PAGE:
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Formal depuration in the work of John Pawson #John Pawson


The spaces in John Pawson’s architecture recall a haiku: they reach the highest emotional and sensitive intensity by means of a minimum amount of elements; they are both formally and expressively plain, but they show an intense reflection and a constant process of depuration of the unnecessary. This takes an important effort at designing, a certain mannerism in the details, that turns invisible all the elements that have been used during the construction process. The palette of materials used, both in furniture and in the finishes, is also restrained as part of a conscious   strategy for “turning down the noise level”, so architecture could be perceived in all its depth.

As an architect, I regard furniture design as the reverse of diversification. I am interested in architecture which offers a total vision. John Pawson, Architectural Design nº7, July 2002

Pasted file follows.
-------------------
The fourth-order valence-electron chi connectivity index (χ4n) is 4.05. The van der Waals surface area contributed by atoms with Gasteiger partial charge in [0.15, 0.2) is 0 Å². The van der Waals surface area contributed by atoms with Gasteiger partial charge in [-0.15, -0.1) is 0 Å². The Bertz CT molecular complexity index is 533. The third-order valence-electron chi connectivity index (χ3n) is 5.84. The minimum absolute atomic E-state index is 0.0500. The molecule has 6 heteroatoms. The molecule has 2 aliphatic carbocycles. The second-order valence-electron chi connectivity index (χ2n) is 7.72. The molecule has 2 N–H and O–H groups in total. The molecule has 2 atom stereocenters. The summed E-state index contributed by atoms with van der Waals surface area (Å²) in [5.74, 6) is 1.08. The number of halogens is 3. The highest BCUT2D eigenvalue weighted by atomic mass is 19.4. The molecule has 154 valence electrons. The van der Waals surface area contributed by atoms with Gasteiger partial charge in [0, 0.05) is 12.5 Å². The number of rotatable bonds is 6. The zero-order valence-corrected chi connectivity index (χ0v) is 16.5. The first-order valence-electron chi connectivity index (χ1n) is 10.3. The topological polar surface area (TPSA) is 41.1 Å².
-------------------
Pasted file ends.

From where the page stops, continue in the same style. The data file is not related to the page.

Both Pawson’s architecture and furniture rely on crafts mastery, the perfection and the care for details. But the architect is not interested in craftsmanship or construction. The work of the carpenter or the mason will remain unnoticed, so the furniture seems to be built without an effort. The pieces of furniture that Pawson designs for his interiors look so fit and natural that can be taken as invisible. There is no feeling of estrangement in them, so even if they arrange the space around them in the way that the sofa in the Rosmed Road house does, the eye runs over them to focus on the global perception of the space. The approach of Pawson’s furniture to luxury comes from the asceticism of someone that can afford to do without the superfluous.